Arnon Grunberg



On Saxony - Steffen Winter in Der Spiegel:

‘On the political map of Germany, large chunks of Saxony and Thuringia have taken on the light-blue hue associated with the right-wing radical party Alternative for Germany (AfD). In both states, the AfD – which is suspected of right-wing extremist proclivities by the Federal Office for the Protection of the Constitution, Germany’s domestic intelligence agency – received more votes than any other party. It won 24.6 percent of the vote in Saxony and 24 percent in Thuringia. The center-right Christian Democrats, who held a tight grip on political power in the two states for years, were left in the dust.’


‘But it is also true that the overwhelming majority of eastern German voters did not vote for the AfD last Sunday. The right-wingers in Saxony did win a number of seats in parliament behind the leadership of lead candidate Tino Chrupalla, but over all they lost votes compared to the last general election. AfD blue has only rolled over the election maps of the region because the Christian Democrats (CDU) and the Left Party both lost significant amounts of support.’


‘In those interviews, Vorländer emphasizes that eastern Germany is far from homogenous. The northern part of former East Germany votes differently than the south. The right-wing, for example, is more concentrated in the Ore Mountains (Erzgebirge) of Saxony, a state of affairs for which Vorländer recently found even more evidence in a study on the coronavirus. The region, he says, is more likely to support the AfD and more likely to adhere to conspiracy theories. Indeed, it is a stronghold of anti-vaxxers. "They are rather particular mentalities with a high degree of rebelliousness, intransigence and defiance.”

The narrow valleys of the Ore Mountains are home to this specifically Saxon brand of obstinacy, and has been for a very long time, as regional literature attests to. Furthermore, the region is relatively intact, having suffered less from demographic challenges and brain drain than other parts of eastern Germany. "But there are hermetically sealed communities that function like bubbles,” Vorländer says. Normal political voices hardly ever make an appearance.

Some political groups have sought to take advantage, such as the Free Saxons. The party was founded early this year in the Ore Mountains town of Schwarzenberg. State security officials consider it to be a right-wing extremist group. Ostensibly, officials say, the party is primarily focused on corona protests and "fighting for freedom,” but in reality, its main message is disdain for the state. According to Vorländer, self-reaffirming sociotopes have developed.’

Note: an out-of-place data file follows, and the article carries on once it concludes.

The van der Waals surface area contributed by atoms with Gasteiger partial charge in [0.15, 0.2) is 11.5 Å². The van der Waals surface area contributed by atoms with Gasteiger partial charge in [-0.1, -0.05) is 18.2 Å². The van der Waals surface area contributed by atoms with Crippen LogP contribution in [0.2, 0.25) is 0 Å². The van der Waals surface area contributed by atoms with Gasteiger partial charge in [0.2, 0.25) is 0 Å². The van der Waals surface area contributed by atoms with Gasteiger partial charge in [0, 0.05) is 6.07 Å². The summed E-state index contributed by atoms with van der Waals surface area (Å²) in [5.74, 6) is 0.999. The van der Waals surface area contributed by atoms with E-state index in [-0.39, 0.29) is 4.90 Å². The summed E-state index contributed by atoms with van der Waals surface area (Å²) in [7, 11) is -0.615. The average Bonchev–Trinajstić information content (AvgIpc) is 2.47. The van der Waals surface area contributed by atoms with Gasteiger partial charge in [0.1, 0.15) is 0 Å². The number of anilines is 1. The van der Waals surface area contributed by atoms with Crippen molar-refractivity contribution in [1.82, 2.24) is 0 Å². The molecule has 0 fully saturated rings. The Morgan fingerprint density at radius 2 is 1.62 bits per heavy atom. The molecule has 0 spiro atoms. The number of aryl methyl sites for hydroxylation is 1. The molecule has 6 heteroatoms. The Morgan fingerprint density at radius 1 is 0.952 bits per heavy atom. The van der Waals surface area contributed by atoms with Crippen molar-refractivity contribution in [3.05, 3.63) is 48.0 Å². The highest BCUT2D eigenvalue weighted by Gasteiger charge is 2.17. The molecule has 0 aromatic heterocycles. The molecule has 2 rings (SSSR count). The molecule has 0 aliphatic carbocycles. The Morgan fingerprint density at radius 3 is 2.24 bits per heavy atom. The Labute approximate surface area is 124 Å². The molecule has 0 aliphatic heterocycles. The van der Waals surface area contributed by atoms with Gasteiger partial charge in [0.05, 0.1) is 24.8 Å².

‘In southern Thuringia, by contrast, Hans-Georg Maassen ran for the CDU, a man who is on the far-right wing of the party and who Thuringia’s extremist AfD chapter head Björn Höcke has praised for having "a lot in common” with the AfD. But Maassen’s candidacy went nowhere. Not only did he lose to the SPD candidate, but the local AfD candidate hardly lost any votes at all to Maassen, despite the CDU candidate’s extremely high name recognition after spending years as the head of the Federal Office for the Protection of the Constitution.’


‘That, though, is something the party has tried before. In the last four years, Kretschmer has held almost 90 events of different formats, all of which were aimed at establishing a more direct line of communication with voters. They included state cabinet members, regional leaders and mayors. The effort, though, didn’t seem to help much in the voting booth and Kretschmer constantly found himself confronted with significant resistance. In Freiberg, for example, he and his retinue were besieged by a group of Free Saxons – to the point that they ran over the foot of a female police officer during their hasty escape.
Still, Vorländer believes that Kretschmer’s strategy was ultimately the correct one. He believes the CDU should make sure they are present throughout the region and invest heavily in meeting voters’ needs for a fatherly figure at the top. You have to go to the places "where it hurts,” he says.’

Read the article here.

The explanations why the southern part of eastern Germany votes so differently from the northern part are not completely convincing. Hermetically sealed communities, okay, but why do these communities detest the state? Religion doesn’t seem to play a role, unlike in the US where the federal state is seen as the antichrist by certain religious communities.

The hatred against the state and everything that symbolizes the state (establishment, elite), the love for conspiracy theories, Covid and the vaccines, a rather shallow but at the same time passionate anti-capitalism, these are all symptoms that are not specific for Saxony, they can be found in extreme-right political parties in the Netherlands, in the US, in France, although there parts of the left appears to detest the covid policies of Macron as much as the extreme right elsewhere hates the covid policies of their respective governments.

The fact that the themes that are important to the AfD (Muslims, asylum seekers, terrorism, what does it mean to be German, Jews, et cetera) didn’t play role in the political campaign in Germany is a sign that there is some consensus among the other parties: the best way to defeat the Afd is to ignore the AfD.

They might be right.

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